working papers

Security Design for Private Acquisitions

With Mark Jansen and Thomas Noe

Informal Abstract: Theoretical paper showing that if there is information asymmetry (the seller knows more about what he is selling) and optimism (the buyer thinks she will add value; they both agree on that but buyer thinks she will add more than what the seller thinks), then asking the seller to provide a loan to the buyer is a great idea. Much better than asking the seller to keep a stake in the company; even when the buyer is not financially constrained. However, if the buyer is too optimistic in her ability to add value, she will not ask for that loan, and will pay with cash only.

Formal Abstract: We propose a security design model in which a potential acquirer approaches a firm with a value-add plan. The target has a single owner, who possesses private information: he knows whether his firm is compatible with the plan, or not. The seller agrees the acquirer will add value but not as much as what the acquirer expects. Although the acquirer can choose any monotone limited liability security to offer along with cash, we show that, under general conditions, if a security is employed, it takes the form of non-recourse junior debt provided by the seller.

Employee Views of Leveraged Buy-Out Transactions

With Marie Lambert, Nicolas Moreno, Alexandre Scivoletto

Abstract: A large sample of employee reviews shows a decline in satisfaction after a Leveraged Buy-Out (LBO), but with significant heterogeneity. The key driver is the previous ownership structure. For Private-to-Private transactions, dissatisfaction is concentrated in non-management employees and comes mostly from how management treats them. In Public-to-Private transactions, the dissatisfaction is stronger, multi-faceted, and present for all employees, including management. Industry and Private Equity sponsor fixed effects are significant, but second order. Other ownership changes (M&A, IPO) trigger less dissatisfaction.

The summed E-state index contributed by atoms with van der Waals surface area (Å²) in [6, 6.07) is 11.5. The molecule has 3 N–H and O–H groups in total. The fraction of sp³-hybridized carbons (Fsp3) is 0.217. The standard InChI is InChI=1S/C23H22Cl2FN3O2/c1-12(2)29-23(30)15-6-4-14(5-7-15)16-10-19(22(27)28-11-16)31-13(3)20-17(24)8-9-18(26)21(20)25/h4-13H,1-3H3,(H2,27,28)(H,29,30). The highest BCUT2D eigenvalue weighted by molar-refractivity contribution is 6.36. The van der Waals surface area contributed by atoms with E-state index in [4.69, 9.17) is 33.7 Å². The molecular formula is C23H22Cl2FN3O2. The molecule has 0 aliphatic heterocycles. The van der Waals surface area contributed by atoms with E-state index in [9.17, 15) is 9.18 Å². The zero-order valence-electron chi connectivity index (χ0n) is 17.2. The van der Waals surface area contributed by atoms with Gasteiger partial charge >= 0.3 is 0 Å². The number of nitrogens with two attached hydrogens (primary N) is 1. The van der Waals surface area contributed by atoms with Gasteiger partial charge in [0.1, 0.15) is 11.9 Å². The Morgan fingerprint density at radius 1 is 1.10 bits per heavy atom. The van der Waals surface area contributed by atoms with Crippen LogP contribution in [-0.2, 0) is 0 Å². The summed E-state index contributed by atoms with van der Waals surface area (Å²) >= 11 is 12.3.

Brexit & COVID-19 Death Rates

With Betty H.T. Wu

Abstract: We uncover a striking relationship between the 2016 Brexit vote and COVID-19 death, infection, and vaccination rates in England. Districts that voted most heavily in favor of remaining in the European Union (top quintile) have a death rate that is one third lower, an infection rate that is a quarter lower, and a vaccination rate that is higher than Districts with the fewest Remainers (bottom quintile). The effect is stronger after the first wave, once protective measures are known and available. Our results suggest a need for designing incentive schemes that account for different cultures and belief systems. Science prowess – such as finding an effective vaccine – may not be sufficient to solve crises.

Data to replicate results are available here.